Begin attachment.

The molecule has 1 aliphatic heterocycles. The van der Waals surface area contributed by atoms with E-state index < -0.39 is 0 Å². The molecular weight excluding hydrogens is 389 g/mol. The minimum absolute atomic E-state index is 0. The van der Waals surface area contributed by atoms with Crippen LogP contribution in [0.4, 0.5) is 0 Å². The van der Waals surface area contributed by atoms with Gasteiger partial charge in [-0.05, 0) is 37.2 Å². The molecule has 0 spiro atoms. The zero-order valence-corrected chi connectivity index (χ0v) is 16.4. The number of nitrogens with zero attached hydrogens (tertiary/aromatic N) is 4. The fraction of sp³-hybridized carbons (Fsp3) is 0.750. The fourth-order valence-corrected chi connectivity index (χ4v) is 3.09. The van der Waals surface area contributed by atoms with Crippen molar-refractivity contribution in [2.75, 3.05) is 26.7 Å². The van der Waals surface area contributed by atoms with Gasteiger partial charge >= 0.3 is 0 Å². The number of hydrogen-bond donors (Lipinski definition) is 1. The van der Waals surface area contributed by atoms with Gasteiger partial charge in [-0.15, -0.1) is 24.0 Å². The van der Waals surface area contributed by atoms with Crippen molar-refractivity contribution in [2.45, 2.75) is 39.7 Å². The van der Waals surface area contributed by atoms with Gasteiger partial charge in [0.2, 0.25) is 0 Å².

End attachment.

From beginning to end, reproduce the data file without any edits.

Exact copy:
The molecule has 1 aliphatic heterocycles. The van der Waals surface area contributed by atoms with E-state index < -0.39 is 0 Å². The molecular weight excluding hydrogens is 389 g/mol. The minimum absolute atomic E-state index is 0. The van der Waals surface area contributed by atoms with Crippen LogP contribution in [0.4, 0.5) is 0 Å². The van der Waals surface area contributed by atoms with Gasteiger partial charge in [-0.05, 0) is 37.2 Å². The molecule has 0 spiro atoms. The zero-order valence-corrected chi connectivity index (χ0v) is 16.4. The number of nitrogens with zero attached hydrogens (tertiary/aromatic N) is 4. The fraction of sp³-hybridized carbons (Fsp3) is 0.750. The fourth-order valence-corrected chi connectivity index (χ4v) is 3.09. The van der Waals surface area contributed by atoms with Crippen molar-refractivity contribution in [2.75, 3.05) is 26.7 Å². The van der Waals surface area contributed by atoms with Gasteiger partial charge >= 0.3 is 0 Å². The number of hydrogen-bond donors (Lipinski definition) is 1. The van der Waals surface area contributed by atoms with Gasteiger partial charge in [-0.15, -0.1) is 24.0 Å². The van der Waals surface area contributed by atoms with Crippen molar-refractivity contribution in [2.45, 2.75) is 39.7 Å². The van der Waals surface area contributed by atoms with Gasteiger partial charge in [0.2, 0.25) is 0 Å².